'Strong community' in mid Suffolk, Experian study finds

  • 9 September 2010
  • From the section Suffolk

People living in mid Suffolk, which includes Stowmarket and Needham Market, have a great sense of community, a BBC-commissioned study suggests.

The Experian research found that the district council area had the second best "social cohesion" in England.

It has low numbers of people claiming benefits and people living in mid-Suffolk have a high life expectancy.

Not surprisingly, towns in the survey - such as Ipswich in Suffolk - were found to have less social cohesion.

The study also found that Ipswich has low house prices (262nd out of 324 in England), and has lots of people working in resilient sectors such as agriculture, banking and insurance.

Andrew Good, the chief executive of Mid Suffolk District Council, said part of the reason for the success of the area was that many of the residents "live in villages with a real sense of community".

"There is community support and huge range of parish activities and the voluntary sector is very much alive," he said.

Mr Good said: "The prime minister should come here and see what rural communities can do."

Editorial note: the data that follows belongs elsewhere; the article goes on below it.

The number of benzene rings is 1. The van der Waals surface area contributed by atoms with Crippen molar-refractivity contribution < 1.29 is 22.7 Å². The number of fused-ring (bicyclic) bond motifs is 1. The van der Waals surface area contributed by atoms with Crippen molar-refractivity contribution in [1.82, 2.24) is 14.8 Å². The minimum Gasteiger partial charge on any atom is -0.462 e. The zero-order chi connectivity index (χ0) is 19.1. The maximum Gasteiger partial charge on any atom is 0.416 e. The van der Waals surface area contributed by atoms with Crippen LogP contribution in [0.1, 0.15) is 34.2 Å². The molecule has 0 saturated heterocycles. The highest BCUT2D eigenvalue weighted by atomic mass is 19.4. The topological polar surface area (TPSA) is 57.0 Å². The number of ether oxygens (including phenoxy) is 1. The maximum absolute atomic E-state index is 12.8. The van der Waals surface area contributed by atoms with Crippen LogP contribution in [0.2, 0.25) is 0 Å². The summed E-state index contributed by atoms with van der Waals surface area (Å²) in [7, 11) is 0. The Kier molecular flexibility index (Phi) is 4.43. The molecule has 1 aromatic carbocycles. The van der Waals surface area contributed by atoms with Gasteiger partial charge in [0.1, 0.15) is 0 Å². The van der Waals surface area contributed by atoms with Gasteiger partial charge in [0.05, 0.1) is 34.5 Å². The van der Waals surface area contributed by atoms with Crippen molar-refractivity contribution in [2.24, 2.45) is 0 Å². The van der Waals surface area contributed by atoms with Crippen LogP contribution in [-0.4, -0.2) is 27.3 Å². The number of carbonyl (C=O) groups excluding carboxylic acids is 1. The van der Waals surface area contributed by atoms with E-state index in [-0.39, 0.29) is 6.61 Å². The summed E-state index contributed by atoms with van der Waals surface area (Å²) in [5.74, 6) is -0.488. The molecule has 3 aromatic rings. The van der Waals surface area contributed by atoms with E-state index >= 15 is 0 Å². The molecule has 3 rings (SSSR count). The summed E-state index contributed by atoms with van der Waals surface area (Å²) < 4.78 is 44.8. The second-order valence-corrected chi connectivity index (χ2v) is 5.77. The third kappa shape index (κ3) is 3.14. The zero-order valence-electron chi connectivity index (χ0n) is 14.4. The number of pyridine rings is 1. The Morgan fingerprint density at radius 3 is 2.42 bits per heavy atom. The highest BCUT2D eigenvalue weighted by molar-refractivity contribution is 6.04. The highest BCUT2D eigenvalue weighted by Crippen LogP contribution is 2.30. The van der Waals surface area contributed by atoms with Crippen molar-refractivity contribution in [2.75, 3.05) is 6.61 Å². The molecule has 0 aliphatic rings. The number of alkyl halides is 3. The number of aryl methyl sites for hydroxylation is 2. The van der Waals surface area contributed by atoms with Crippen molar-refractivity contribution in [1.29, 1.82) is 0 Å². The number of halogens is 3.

'International reputation'

He said the council could be hit by government cutbacks but aimed "to protect vulnerable people".

Mr Good said people would pull together and "get out of their armchairs" to help people in need.

To help boost the economy Suffolk County Council is proposing the setting up of a local enterprise partnership for East Anglia.

The leader of Suffolk County Council Jeremy Pembroke has written a letter to the government saying it is vital for the success of the county.

The letter, co-written by Andy Wood, chief executive of Suffolk-brewery Adnams and the chairman of the Suffolk Chamber of Commerce Peter Funnell, says businesses in the county support the plan.

"Suffolk is well placed to contribute to the ambition for East Anglia to drive the UK economy... with an international reputation for innovation and enterprise," says the letter.

The letter, released this week, adds: "Suffolk's economy has some structural weaknesses. Workforce skills are below average.

"Some areas of deprivation persist, particularly in parts of Lowestoft and Ipswich.

"Ipswich has a relatively high dependency on public sector employment and its economy is therefore at risk as the public sector shrinks."

A State of the Region debate presented by James Hazell is taking place on BBC Radio Suffolk between 0930 and 1030 BST on Friday.

Related Internet links

The BBC is not responsible for the content of external Internet sites